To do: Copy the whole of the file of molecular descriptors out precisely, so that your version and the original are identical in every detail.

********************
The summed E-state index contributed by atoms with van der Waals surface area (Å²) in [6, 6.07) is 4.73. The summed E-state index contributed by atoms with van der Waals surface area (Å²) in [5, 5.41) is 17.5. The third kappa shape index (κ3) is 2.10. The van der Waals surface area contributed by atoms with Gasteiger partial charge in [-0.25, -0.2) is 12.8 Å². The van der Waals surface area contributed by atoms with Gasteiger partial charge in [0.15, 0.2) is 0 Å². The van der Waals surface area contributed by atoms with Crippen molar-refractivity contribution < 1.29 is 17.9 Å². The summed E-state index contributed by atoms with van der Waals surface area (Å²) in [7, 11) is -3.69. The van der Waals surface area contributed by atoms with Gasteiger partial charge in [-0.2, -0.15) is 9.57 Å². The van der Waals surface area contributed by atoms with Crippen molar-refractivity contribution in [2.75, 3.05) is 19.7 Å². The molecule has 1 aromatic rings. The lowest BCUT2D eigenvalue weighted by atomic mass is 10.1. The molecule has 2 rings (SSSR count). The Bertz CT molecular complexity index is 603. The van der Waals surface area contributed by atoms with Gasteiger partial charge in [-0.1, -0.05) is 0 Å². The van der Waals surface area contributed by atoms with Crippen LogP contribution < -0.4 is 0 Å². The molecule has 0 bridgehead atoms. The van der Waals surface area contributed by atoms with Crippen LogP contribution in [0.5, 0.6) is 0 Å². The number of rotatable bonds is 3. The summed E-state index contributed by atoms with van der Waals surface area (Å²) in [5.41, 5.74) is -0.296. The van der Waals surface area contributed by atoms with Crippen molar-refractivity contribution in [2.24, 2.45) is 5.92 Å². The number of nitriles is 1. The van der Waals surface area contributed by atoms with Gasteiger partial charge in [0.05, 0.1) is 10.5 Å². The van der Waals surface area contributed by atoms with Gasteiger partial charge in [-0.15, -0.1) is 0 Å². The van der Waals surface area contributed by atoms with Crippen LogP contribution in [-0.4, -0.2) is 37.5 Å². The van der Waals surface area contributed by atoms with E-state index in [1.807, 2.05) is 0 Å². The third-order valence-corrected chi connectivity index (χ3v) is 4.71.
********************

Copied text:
The summed E-state index contributed by atoms with van der Waals surface area (Å²) in [6, 6.07) is 4.73. The summed E-state index contributed by atoms with van der Waals surface area (Å²) in [5, 5.41) is 17.5. The third kappa shape index (κ3) is 2.10. The van der Waals surface area contributed by atoms with Gasteiger partial charge in [-0.25, -0.2) is 12.8 Å². The van der Waals surface area contributed by atoms with Gasteiger partial charge in [0.15, 0.2) is 0 Å². The van der Waals surface area contributed by atoms with Crippen molar-refractivity contribution < 1.29 is 17.9 Å². The summed E-state index contributed by atoms with van der Waals surface area (Å²) in [7, 11) is -3.69. The van der Waals surface area contributed by atoms with Gasteiger partial charge in [-0.2, -0.15) is 9.57 Å². The van der Waals surface area contributed by atoms with Crippen molar-refractivity contribution in [2.75, 3.05) is 19.7 Å². The molecule has 1 aromatic rings. The lowest BCUT2D eigenvalue weighted by atomic mass is 10.1. The molecule has 2 rings (SSSR count). The Bertz CT molecular complexity index is 603. The van der Waals surface area contributed by atoms with Gasteiger partial charge in [-0.1, -0.05) is 0 Å². The van der Waals surface area contributed by atoms with Crippen LogP contribution < -0.4 is 0 Å². The molecule has 0 bridgehead atoms. The van der Waals surface area contributed by atoms with Crippen LogP contribution in [0.5, 0.6) is 0 Å². The number of rotatable bonds is 3. The summed E-state index contributed by atoms with van der Waals surface area (Å²) in [5.41, 5.74) is -0.296. The van der Waals surface area contributed by atoms with Crippen molar-refractivity contribution in [2.24, 2.45) is 5.92 Å². The number of nitriles is 1. The van der Waals surface area contributed by atoms with Gasteiger partial charge in [0.05, 0.1) is 10.5 Å². The van der Waals surface area contributed by atoms with Gasteiger partial charge in [-0.15, -0.1) is 0 Å². The van der Waals surface area contributed by atoms with Crippen LogP contribution in [-0.4, -0.2) is 37.5 Å². The van der Waals surface area contributed by atoms with E-state index in [1.807, 2.05) is 0 Å². The third-order valence-corrected chi connectivity index (χ3v) is 4.71.